resource of awakening the sympathy of their con- the mirror of all that is lovely in the visible universe, temporaries was unknown, were in the habitual use as exclude from his contemplation the beautiful włuch of this power; and it is the study of their works exists in the writings of a great contemporary. The (since a higher merit would probably be denied me), pretence of doing it would be a presumption in any to which I am willing that my readers should impute but the greatest; the effect, even in him, would be this singularity.
strained, unnatural, and ineffectual. A poet is the One word is due in candor to the degree in which combined product of such internal powers as modify the study of contemporary writings may have tinged the nature of others; and of such external influences my composition, for such has been a topic of censure as excite and sustain these powers; he is not one, with regard to poems far more popular, and indeed but both. Every man's mind is, in this respect, more deservedly popular, than mine. It is impossible modified by all the objects of nature and art; by that any one who inhabits the same age with such every word and every suggestion which he ever ad. writers as those who stand in the foremost ranks of mitted to act upon his consciousness; it is the mrror our own, can conscientiously assure himself that his upon which all forms are reflected, and in stich language and tone of thought may not have been they compose one form. Poets, not otherwise than modified by the study of the productions of those ex- philosophers, painters, sculptors, and musicians, are, traordinary intellects. It is true, that, not the spirit in one sense, the creators, and in another, the cre of their genius, but the forms in which it has mani-ations, of their age. From this subjection the loftest fested itself, are due less to the peculiarities of their do not escape. There is a similarity between Horner own minds than to the peculiarity of the moral and and Hesiod, between Æschylus and Euripides, be intellectual condition of the minds among which they tween Virgil and Horace, between Dante and Pe have been produced. Thus a number of writers trarch, between Shakspeare and Fletcher, betwers possess the form, whilst they want the spirit of those Dryden and Pope; each has a generic reserablance whom, it is alleged, they imitate ; because the former under which their specific distinctions are arranged is the endowment of the age in which they live, and If this similarity be the result of imitation, I am will the latter must be the uncommunicated lightning of ing to confess that I have imitated. their own mind.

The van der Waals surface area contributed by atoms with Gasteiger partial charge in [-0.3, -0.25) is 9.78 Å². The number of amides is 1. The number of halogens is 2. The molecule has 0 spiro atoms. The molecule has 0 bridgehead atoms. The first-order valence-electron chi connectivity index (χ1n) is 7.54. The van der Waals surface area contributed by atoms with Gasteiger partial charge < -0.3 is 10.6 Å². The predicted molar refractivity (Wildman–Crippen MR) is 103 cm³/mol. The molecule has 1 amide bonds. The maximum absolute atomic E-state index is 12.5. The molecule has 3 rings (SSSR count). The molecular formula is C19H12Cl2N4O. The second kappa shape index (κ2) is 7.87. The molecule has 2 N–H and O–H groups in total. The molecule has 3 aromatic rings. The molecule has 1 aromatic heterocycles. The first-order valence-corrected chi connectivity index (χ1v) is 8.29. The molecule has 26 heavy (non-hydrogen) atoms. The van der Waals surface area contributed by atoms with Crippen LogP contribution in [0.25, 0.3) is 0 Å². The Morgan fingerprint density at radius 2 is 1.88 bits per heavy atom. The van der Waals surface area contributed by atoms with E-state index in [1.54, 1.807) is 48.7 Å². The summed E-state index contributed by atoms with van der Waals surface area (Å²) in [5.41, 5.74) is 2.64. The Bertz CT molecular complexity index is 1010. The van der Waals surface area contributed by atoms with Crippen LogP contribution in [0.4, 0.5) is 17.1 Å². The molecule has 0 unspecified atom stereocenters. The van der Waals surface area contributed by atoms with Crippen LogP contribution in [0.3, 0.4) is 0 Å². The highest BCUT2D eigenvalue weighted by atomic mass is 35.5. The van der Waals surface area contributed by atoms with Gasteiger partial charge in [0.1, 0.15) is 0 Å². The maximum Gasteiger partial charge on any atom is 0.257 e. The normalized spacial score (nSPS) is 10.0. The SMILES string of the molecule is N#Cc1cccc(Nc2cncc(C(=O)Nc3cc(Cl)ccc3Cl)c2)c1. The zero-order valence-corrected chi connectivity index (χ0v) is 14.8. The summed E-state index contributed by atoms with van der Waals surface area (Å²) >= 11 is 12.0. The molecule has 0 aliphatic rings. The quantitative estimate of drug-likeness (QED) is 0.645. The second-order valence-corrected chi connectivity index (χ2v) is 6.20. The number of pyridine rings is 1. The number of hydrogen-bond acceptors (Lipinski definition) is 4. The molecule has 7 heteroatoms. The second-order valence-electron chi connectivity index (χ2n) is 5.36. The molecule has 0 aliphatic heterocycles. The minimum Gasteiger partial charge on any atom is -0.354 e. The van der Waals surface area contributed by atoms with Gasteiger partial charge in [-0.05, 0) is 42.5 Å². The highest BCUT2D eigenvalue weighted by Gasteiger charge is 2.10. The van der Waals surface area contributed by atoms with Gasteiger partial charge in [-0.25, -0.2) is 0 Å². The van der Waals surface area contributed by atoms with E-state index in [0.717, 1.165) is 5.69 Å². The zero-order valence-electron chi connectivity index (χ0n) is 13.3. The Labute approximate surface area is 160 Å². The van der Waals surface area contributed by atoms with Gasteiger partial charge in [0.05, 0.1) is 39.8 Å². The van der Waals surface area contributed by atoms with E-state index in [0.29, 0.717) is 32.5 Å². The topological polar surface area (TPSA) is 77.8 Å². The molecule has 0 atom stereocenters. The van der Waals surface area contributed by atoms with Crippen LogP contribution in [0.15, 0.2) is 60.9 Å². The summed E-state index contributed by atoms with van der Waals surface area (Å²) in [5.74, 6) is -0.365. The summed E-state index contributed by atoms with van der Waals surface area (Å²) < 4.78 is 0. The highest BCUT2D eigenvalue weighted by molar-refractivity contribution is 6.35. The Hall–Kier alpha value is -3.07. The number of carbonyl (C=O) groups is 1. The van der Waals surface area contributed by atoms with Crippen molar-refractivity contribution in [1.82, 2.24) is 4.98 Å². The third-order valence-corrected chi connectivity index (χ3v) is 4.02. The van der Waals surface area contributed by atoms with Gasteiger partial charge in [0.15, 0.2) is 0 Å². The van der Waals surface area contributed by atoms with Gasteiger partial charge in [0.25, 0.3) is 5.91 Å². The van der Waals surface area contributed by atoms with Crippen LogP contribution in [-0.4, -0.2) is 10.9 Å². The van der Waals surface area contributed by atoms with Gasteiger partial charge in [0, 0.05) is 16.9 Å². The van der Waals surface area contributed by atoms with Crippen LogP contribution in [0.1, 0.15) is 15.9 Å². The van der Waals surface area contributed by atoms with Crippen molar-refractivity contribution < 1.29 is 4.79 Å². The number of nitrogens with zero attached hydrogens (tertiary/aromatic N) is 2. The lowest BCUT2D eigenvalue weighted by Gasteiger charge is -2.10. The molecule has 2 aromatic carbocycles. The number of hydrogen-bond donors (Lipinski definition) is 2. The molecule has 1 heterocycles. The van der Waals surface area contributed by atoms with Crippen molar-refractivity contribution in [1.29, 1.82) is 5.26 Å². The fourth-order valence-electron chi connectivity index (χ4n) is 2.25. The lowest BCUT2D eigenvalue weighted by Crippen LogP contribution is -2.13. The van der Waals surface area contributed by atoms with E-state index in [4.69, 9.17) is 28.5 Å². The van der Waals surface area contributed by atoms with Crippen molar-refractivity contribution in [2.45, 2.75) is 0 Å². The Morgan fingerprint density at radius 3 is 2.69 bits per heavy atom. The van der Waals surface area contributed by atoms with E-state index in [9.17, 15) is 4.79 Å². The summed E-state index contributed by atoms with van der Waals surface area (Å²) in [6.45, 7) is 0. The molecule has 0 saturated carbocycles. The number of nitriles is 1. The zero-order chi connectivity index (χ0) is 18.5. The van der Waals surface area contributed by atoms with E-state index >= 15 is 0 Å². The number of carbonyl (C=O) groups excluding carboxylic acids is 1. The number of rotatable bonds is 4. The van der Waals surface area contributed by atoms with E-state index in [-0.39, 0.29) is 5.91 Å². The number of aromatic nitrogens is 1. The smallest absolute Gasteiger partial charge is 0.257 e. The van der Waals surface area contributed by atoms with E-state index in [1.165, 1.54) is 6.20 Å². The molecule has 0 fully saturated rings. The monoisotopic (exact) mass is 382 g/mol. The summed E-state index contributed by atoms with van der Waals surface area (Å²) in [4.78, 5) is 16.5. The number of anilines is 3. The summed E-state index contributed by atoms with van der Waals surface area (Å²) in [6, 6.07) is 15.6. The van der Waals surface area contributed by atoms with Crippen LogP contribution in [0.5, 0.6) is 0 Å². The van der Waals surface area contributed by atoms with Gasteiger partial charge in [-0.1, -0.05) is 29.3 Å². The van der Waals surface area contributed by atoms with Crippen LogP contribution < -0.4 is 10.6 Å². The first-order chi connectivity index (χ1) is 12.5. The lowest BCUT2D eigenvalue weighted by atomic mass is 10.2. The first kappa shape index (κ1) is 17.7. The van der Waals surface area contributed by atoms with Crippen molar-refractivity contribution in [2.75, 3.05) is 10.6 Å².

Let this opportunity be conceded to me of acThe peculiar style of intense and comprehensive knowledging that I have, what a Scotch philosopher imagery which distinguishes the modern literature characteristically terms, “ a passion for reforming the of England, has not been, as a general power, the world :” what passion incited him to write and pub product of the imitation of any particular writer. lish his book, he omits to explain. For my part, I The mass of capabilities remains at every period had rather be damned with Plato and Lord Boon materially the same; the circumstances which awaken than go to Heaven with Paley and Malthus. But it it to action perpetually change. If England were is a mistake to suppose that I dedicate my poetical divided into forty republics, each equal in population compositions solely to the direct enforcement of reand extent to Athens, there is no reason to suppose form, or that I consider them in any degree as con but that, under institutions not more perfect than taining a reasoned system on the theory of buruan those of Athens, each would produce philosophers life. Didactic poetry is my abhorrence ; nothing can and poets equal to those who (if we except Shak- be equally well expressed in prose that is not leku speare) have never been surpassed. We owe the and supererogatory in verse. My purpose has hitberto great writers of the golden age of our literature to been simply to familiarize the highly refined indagithat fervid awakening of the public mind which nation of the more select classes of poetical readers shook to dust the oldest and most oppressive form of with beautiful idealisms of moral excellence; awar the Christian religion. We owe Milton to the pro- that until the mind can love, and admire, and trust. gress and development of the same spirit: the sacred and hope, and endure, reasoned principles of moral Milton was, let it ever be remembered, a republican, conduct are seeds cast upon the highway of like, and a bold inquirer into morals and religion. The which the unconscious passenger tramples into dust. great writers of our own age are. we have reason although they would bear the harvest of his happi to suppose, the companions and forerunners of some ness. Should I live to accomplish what I porpose. unimagined change in our social condition or the that is, produce a systematical history of wtsi ap opinions which cement it. The cloud of mind is pear to me to be the genuine elements of human sodischarging its collected lightning, and the equilib- ciety, let not the advocates of injustice and super rium between institutions and opinions is now re- stition flatter themselves that I should take Exchytus storing, or is about to be restored.